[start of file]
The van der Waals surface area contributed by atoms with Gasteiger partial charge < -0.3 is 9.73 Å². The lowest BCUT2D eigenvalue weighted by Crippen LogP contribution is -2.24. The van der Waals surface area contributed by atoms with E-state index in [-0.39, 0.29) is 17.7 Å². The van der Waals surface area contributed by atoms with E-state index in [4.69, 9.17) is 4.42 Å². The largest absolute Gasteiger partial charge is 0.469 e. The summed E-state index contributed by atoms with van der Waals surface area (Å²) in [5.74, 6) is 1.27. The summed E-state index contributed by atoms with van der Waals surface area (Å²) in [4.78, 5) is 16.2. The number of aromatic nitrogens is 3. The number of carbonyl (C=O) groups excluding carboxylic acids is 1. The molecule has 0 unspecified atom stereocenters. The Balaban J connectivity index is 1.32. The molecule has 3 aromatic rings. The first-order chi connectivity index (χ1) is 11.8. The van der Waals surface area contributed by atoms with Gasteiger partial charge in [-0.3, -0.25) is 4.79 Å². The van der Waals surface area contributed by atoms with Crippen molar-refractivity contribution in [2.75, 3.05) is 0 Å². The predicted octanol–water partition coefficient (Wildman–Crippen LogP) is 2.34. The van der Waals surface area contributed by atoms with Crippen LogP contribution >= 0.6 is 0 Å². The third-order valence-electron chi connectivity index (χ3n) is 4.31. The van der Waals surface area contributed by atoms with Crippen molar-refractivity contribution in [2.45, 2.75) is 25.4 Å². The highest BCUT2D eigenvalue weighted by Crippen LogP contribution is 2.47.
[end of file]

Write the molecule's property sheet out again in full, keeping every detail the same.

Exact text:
The van der Waals surface area contributed by atoms with Gasteiger partial charge < -0.3 is 9.73 Å². The lowest BCUT2D eigenvalue weighted by Crippen LogP contribution is -2.24. The van der Waals surface area contributed by atoms with E-state index in [-0.39, 0.29) is 17.7 Å². The van der Waals surface area contributed by atoms with E-state index in [4.69, 9.17) is 4.42 Å². The largest absolute Gasteiger partial charge is 0.469 e. The summed E-state index contributed by atoms with van der Waals surface area (Å²) in [5.74, 6) is 1.27. The summed E-state index contributed by atoms with van der Waals surface area (Å²) in [4.78, 5) is 16.2. The number of aromatic nitrogens is 3. The number of carbonyl (C=O) groups excluding carboxylic acids is 1. The molecule has 0 unspecified atom stereocenters. The Balaban J connectivity index is 1.32. The molecule has 3 aromatic rings. The first-order chi connectivity index (χ1) is 11.8. The van der Waals surface area contributed by atoms with Gasteiger partial charge in [-0.3, -0.25) is 4.79 Å². The van der Waals surface area contributed by atoms with Crippen molar-refractivity contribution in [2.75, 3.05) is 0 Å². The predicted octanol–water partition coefficient (Wildman–Crippen LogP) is 2.34. The van der Waals surface area contributed by atoms with Crippen LogP contribution >= 0.6 is 0 Å². The third-order valence-electron chi connectivity index (χ3n) is 4.31. The van der Waals surface area contributed by atoms with Crippen molar-refractivity contribution in [2.45, 2.75) is 25.4 Å². The highest BCUT2D eigenvalue weighted by Crippen LogP contribution is 2.47.